While much about the condition remains unknown, most scientists have agreed, until recently, that the experience is automatic, consistent, and usually triggered by an external stimulus. This is where Dixon and his colleagues have brought something new to the debate. The Waterloo researchers found that C.'s photisms are certainly consistent and automatic, but she does not need an external stimulus -- the sight of the digit seven -- to see yellow. She sees the same colour when presented with number combinations such as two plus five, or three plus four, that add up to seven. In other words, for C., the trigger is the idea, not the image, of seven. This finding is an important addition to what we know about synesthesia, Dixon says, and it might suggest other interesting lines of research into how the brain handles perception.

True synesthesia is probably genetic -- it tends to run in families -- and it's fairly rare. Estimates of the incidence vary from 1 in 2,000 to 1 in 25,000. "It's hard to say, because people with synesthesia tend not to talk about it," he explains. "Some find out very early that their perception of the world seems odd to other people, and they learn to keep that to themselves." Others may go through life unaware that their synesthesia is anything out of the ordinary P like the student who, when told by the researchers that some people see colours when they see numbers, replied, "Doesn't everybody?"

Let's synchronize our calendars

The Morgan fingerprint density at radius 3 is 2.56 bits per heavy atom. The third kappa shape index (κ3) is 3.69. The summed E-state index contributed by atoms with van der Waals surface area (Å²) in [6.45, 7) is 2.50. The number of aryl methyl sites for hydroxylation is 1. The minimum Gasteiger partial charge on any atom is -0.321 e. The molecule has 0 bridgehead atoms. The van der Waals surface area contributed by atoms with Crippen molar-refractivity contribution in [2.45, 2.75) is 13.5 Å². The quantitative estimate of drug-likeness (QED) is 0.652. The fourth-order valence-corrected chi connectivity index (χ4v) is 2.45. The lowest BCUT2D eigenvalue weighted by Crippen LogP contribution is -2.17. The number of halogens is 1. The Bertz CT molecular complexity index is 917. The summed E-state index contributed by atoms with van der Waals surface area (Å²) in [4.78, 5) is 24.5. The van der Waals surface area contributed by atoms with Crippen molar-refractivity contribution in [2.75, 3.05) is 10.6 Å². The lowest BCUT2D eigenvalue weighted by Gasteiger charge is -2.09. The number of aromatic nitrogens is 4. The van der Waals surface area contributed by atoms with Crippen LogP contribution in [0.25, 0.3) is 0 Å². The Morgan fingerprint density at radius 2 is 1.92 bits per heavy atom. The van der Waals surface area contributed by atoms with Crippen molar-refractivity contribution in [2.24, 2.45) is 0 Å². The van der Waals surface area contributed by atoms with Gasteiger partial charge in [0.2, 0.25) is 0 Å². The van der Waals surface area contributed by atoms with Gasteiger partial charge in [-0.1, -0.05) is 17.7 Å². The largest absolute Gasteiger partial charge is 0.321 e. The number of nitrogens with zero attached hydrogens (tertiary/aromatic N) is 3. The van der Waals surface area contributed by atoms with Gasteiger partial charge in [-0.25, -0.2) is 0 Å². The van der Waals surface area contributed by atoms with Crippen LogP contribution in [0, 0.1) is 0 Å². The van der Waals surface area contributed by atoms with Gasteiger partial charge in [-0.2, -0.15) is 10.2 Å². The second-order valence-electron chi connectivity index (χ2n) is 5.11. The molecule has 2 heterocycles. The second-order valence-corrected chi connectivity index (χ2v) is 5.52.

While engineering and math students get on with studying for exams -- which start Friday -- students in arts, AHS, ES and science have classes today and tomorrow. Meanwhile, there are a few distractions available for those who prefer not to think of the inevitable. . . .

The second (free) "Lunch and Learn" session at the computer store is scheduled for today, with information about 3Com products along with something to eat.

Carol Moogk-Soulis, graduate student in the management sciences department, will speak at 12 noon at the Kitchener Public Library main branch, on "Heat Islands in Schoolyards and the Solutions".

The department of Germanic and Slavic studies -- that's going to be its official name soon, if all the necessary governing bodies approve -- presents a lecture today by Galin Tihanov of Lancaster University in England. The talk, "Contextualizing Bakhunin: Two Poems by Mandelstam", will start at 2:30 in Humanities room 373.

And speaking of governing bodies:

Events of later this week:


Editor of the Daily Bulletin: Chris Redmond
Information and Public Affairs, University of Waterloo
credmond@uwaterloo.ca | (519) 888-4567 ext. 3004
http://www.bulletin.uwaterloo.ca | Friday's Bulletin
Copyright © 2001 University of Waterloo